This sea-view Gaza enclave on Gaza's northern 'Riviera' was erected by Jewish settlers from Yamit, in the Sinai, which Israel evacuated in 1982, following the peace agreement with Egypt. 'I understand the Arabs,' Mr Farham said. 'Arafat doesn't worry me. He can come as close as he likes.' He is nothing to me,' he shrugged.
The news had just reached him come in that Yasser Arafat, chairman of the Palestine Liberation Organisation, was due to tour Jabalya refugee camp, Gaza's the largest and most impoverished in Gazacamp, which sprawls sprawling on a heap of dust and garbage, barely two miles just three kilometres away from Elei Sinai.
Now, eating tearing hunks of bread from a loaf, dipping them dipped in sugar , and licking avocado flesh from a knife, Mr Farham explained his confidence. 'This settlement will never be moved. Look how close we are to Israel. There is nothing Arafat can do about it. I know the Arabs better than they know themselves. I should. I come from Libya.' Mr Farham's mop of curls and high cheekbones looked suddenly familiar. 'You know Gaddafi's mother was a Jew? Some people say we are related.'
Since Mr Arafat's his arrival in the Gaza Strip on Friday much has been made of the threats by settler militants to 'bloody the path' of Mr Arafat. When The PLO chairman was greeted by arrived in Gaza on Friday predictable settler banners screamed screaming 'Arafat the murderer' and 'Arafat the new Hitler' along his route. Yesterday, Thousands of settlers gathered yesterday in silent protest at the Western Wall in Jerusalem, site of Herod's Second Temple, and widespread demonstrations were predicted in the city last night, after the end of the Sabbath. Arafat is expected to travel to Jericho on Monday, and settlers said yesterday they would block his path with barricades.
Despite the thumping of war drums, however, the his presence of Mr Arafat has not enraged the settlers as much as some might have thought. Protests so far have been telegenic, but not hard for Israeli security to handle. And, just as Mr Yasser Arafat's homecoming has brought a relatively somewhat muted response, so far, from Jewish militants, Palestinians, so it has from Jewish militants. Palestinians. The Palestinians They have not risen up to hail their triumphant leader, because they know his peace agreement is no triumph. Likewise, the settlers have not risen up to lynch their the 'terrorist', perhaps because they are disappointed by their lacklustre prey now they can see him for themselves.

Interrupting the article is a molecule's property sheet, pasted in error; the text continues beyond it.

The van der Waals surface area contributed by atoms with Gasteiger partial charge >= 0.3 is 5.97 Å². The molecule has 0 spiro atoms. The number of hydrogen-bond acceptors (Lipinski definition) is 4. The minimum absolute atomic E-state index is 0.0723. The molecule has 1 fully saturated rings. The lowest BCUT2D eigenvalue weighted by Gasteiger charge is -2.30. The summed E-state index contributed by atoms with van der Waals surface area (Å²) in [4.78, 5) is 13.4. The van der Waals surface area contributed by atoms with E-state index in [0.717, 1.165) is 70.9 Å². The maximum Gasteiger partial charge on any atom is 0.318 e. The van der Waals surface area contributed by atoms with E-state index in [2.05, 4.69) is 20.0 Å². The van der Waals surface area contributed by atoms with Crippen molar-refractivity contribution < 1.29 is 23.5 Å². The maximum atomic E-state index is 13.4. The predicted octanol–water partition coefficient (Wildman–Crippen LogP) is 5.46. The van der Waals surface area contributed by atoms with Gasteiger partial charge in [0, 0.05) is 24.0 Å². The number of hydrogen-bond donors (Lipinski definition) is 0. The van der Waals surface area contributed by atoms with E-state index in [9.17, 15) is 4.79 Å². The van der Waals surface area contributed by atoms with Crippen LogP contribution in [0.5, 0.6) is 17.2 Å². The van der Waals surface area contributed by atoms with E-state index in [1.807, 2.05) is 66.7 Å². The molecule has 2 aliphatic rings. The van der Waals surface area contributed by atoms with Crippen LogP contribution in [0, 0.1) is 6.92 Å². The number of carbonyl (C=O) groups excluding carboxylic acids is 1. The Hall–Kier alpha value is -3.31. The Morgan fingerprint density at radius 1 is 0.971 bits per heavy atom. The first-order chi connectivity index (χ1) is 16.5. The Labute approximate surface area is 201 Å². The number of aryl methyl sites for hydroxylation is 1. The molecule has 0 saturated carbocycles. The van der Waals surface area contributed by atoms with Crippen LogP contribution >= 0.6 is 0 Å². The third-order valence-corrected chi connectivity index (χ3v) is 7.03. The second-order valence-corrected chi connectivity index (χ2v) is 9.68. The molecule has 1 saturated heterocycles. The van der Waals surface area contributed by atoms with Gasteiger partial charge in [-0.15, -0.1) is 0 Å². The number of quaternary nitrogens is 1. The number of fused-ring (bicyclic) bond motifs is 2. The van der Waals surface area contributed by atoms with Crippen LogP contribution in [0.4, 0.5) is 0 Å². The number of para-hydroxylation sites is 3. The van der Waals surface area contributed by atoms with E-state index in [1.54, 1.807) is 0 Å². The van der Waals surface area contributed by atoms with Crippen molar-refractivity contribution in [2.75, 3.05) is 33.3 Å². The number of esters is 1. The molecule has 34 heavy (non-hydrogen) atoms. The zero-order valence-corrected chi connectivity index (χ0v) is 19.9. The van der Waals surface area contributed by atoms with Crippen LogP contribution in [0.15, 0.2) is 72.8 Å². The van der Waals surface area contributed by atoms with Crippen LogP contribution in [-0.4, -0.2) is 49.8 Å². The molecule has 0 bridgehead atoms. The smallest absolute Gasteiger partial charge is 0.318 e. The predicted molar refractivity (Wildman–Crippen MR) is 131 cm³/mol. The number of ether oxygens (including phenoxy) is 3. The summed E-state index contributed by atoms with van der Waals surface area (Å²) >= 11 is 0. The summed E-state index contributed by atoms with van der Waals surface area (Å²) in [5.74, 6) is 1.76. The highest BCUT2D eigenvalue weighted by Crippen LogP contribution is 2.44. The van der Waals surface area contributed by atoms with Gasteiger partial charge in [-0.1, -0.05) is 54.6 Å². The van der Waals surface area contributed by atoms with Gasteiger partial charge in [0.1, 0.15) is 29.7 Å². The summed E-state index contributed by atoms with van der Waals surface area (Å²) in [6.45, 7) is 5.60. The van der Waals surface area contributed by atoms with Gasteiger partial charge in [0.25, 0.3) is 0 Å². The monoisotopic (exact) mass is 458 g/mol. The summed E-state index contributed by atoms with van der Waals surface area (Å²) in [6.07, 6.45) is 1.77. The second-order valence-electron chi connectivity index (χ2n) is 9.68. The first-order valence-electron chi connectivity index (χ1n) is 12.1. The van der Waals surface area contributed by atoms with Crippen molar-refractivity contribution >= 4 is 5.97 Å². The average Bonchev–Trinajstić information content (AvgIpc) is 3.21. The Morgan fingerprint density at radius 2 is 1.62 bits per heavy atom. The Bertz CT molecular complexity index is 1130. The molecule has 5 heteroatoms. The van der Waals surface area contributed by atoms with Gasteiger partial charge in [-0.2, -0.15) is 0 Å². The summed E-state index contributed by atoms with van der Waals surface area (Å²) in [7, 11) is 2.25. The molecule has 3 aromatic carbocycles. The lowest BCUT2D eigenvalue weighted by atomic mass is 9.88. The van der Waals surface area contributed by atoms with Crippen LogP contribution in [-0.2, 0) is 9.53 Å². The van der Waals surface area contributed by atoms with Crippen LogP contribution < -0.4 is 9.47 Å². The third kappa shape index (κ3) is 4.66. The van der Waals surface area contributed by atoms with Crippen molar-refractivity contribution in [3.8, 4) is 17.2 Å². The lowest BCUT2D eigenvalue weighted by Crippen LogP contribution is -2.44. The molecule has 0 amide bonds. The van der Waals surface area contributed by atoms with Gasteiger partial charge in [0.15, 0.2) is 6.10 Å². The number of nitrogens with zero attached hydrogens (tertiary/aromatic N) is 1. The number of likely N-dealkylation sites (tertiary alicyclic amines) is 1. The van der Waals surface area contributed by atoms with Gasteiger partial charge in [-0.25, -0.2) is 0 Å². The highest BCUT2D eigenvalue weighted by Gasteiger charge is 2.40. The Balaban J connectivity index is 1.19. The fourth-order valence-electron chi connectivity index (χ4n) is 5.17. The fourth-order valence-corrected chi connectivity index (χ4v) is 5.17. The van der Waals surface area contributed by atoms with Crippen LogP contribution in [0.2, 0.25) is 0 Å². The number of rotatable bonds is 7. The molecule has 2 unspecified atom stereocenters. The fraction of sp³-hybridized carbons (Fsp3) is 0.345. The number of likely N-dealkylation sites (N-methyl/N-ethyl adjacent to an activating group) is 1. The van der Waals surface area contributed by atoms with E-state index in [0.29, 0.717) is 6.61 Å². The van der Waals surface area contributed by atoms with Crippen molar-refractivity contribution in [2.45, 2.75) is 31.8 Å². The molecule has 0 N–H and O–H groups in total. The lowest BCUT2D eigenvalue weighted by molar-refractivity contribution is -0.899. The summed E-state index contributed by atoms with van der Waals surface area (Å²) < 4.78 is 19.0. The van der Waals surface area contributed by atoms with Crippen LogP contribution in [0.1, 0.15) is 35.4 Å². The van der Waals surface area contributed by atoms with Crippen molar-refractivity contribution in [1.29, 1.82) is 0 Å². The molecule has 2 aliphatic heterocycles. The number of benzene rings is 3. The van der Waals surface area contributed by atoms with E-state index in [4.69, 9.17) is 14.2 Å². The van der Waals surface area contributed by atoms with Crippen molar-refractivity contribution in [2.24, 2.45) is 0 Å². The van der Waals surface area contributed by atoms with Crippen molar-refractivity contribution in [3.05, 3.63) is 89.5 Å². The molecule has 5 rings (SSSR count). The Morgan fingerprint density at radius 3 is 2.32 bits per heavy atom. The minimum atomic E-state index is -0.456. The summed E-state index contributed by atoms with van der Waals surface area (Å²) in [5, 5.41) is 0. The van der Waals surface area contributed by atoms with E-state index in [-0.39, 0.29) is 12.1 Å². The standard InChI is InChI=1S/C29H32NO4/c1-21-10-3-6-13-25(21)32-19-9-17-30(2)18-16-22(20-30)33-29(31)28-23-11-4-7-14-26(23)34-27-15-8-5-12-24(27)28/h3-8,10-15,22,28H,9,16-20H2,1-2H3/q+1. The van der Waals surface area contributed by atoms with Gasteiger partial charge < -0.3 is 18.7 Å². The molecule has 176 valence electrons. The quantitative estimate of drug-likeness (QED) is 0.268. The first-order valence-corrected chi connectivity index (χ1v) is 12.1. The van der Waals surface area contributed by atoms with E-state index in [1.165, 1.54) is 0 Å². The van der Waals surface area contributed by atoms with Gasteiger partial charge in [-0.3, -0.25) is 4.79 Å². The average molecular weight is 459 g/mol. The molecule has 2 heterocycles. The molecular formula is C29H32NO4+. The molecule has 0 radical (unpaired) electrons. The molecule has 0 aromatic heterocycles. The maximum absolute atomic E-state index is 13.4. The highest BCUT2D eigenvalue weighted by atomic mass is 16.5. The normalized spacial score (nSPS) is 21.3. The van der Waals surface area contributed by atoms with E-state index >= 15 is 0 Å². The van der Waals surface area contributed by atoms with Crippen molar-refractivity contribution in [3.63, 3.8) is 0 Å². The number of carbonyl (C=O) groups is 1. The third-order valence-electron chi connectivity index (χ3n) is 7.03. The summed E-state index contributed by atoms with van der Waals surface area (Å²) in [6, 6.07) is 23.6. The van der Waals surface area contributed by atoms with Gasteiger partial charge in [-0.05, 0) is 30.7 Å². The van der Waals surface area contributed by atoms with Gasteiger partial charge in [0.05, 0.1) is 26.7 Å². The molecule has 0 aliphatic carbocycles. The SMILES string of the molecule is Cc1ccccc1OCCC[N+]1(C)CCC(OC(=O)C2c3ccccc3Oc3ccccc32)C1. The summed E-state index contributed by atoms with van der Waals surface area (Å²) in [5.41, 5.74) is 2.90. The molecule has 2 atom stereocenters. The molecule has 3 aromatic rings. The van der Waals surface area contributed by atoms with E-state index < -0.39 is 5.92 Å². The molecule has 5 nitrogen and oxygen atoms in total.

In the Gazan settlements of Gush Qatif, Kfar Dorom and Elai Sinai, the Arafat-haters spoke yesterday of their scorn for him, Mr Arafat, rather than their desire to go in for the kill. 'We watched him on television, we thought he was a clown,' said Ganit Hirsch. 'I would like to kill him,' said Yehuda Hirsch, an immigrant from Transylvania, this savage proposal somewhat spoiled by a swift disclaimer. 'I wouldn't try though. It is against the law.'
The truth is that while Mr Arafat may claim he will take all the land of Palestine, which means the removal of the settlements, the settlers of Gaza today find little cause to believe him. Worried as they were at first by the implications of the peace deal, today they the settlers of Gaza say life has never been so good since the signing of the Gaza-Jericho agreement and they are more confident of their future than ever before.